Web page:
Thursday, July 03, 2008

New OpenBSD LiveCD

Looks like there is a new OpenBSD LiveCD distro called BSDanywhere. Having built both Linux and OpenBSD LiveCD's the latter is a definitely a pain in the ass, although it is possible.

Although I'm not sure *why* you would want to do it, because with the exception of PF there is no reason to actually use a BSD. But it would be cool if someone wrote a nice GNOME based installer for OpenBSD (like Ubuntu) just to piss off the zealots. Oh and throw in a 20th century package management system while you are at it.

(I did actually get dpkg working on OpenBSD 3.9 once, but never got to apt)


Anonymous said...

The package management system used on OpenBSD is more advanced than that of nearly any other system out there. It's not got the extra fancy bit of an official GTK2 GUI, though there is a GUI for it in the ports tree, it uses a database of the ports tree (which is also in the ports tree). Yaifo is a different installer for OpenBSD, maintained by an OpenBSD developer. It's not GNOME (but then, no installer is, those installers just GTK, GTK2 or QT).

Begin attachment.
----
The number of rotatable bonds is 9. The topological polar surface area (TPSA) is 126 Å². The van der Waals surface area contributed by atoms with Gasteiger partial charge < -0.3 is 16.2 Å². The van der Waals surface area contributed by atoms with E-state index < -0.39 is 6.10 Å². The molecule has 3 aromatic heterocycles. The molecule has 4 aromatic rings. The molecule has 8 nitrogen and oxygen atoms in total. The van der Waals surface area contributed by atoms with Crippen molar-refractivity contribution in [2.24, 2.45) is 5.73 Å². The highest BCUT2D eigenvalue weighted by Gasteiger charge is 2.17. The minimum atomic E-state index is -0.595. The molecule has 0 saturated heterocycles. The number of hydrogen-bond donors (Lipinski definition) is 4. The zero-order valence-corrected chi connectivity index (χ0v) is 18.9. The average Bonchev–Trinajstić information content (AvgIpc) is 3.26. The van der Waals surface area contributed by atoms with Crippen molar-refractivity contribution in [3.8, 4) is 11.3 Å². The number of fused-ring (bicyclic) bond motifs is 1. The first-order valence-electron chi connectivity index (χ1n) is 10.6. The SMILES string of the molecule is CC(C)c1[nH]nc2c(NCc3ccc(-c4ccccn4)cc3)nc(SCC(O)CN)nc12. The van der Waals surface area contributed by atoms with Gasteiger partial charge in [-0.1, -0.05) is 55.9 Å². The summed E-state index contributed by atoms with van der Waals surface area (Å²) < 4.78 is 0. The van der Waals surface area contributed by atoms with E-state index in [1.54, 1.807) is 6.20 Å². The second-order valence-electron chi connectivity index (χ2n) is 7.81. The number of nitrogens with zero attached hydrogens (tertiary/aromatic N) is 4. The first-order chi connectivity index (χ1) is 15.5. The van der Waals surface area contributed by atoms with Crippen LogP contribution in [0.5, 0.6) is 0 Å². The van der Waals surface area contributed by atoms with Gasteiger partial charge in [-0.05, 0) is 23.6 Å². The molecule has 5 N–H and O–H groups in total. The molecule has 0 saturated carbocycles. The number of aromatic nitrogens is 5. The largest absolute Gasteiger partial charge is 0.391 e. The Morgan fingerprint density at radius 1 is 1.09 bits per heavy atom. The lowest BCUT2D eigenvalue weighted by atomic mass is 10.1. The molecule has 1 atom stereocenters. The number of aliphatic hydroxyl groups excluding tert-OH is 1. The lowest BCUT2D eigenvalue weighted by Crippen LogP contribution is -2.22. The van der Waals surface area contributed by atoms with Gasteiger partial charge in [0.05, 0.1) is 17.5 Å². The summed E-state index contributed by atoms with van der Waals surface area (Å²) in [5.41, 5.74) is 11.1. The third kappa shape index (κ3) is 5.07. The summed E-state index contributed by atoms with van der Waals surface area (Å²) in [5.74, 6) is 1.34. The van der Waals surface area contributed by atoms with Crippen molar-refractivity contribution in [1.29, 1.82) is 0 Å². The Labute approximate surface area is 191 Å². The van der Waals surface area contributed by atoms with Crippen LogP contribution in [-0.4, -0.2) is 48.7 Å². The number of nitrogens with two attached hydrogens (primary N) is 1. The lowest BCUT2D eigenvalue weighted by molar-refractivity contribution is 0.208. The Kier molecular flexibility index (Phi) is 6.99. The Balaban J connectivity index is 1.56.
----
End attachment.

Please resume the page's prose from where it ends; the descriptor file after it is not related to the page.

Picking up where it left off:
Yaifo and the random GUI installer give you what it is that you want. Play with them if you really think they're needed, hell, you may be able to make them better.

Matt Franz said...

Thanks for playing, but have you tried to support large (100s) numbers of production FreeBSD/OpenBSD systems? With ports you can fsck yourself far worse with port dependencies and realistically who has the time.

Basically the solution you are left with is create packages from ports and push them out to servers.

Then there is the whole fact that the packages/ports for common apps (Ruby, Squid, whatever) don't get security updates as fast as the OS core.

It is easier to build all your critical apps from scratch and ditch ports/packages.

Forget about the GUI (that was a troll) and I like the fact that the OpenBSD installer hasn't changed since I first used it in 1998.

But there is no way you can seriously compare the pkg_* tools compared to rpm/yum dpkg/apt?

Ports are fine for dev systems (just like Gentoo is fine) but get real for large numbers of prod systems that you actually have to maintain and patch.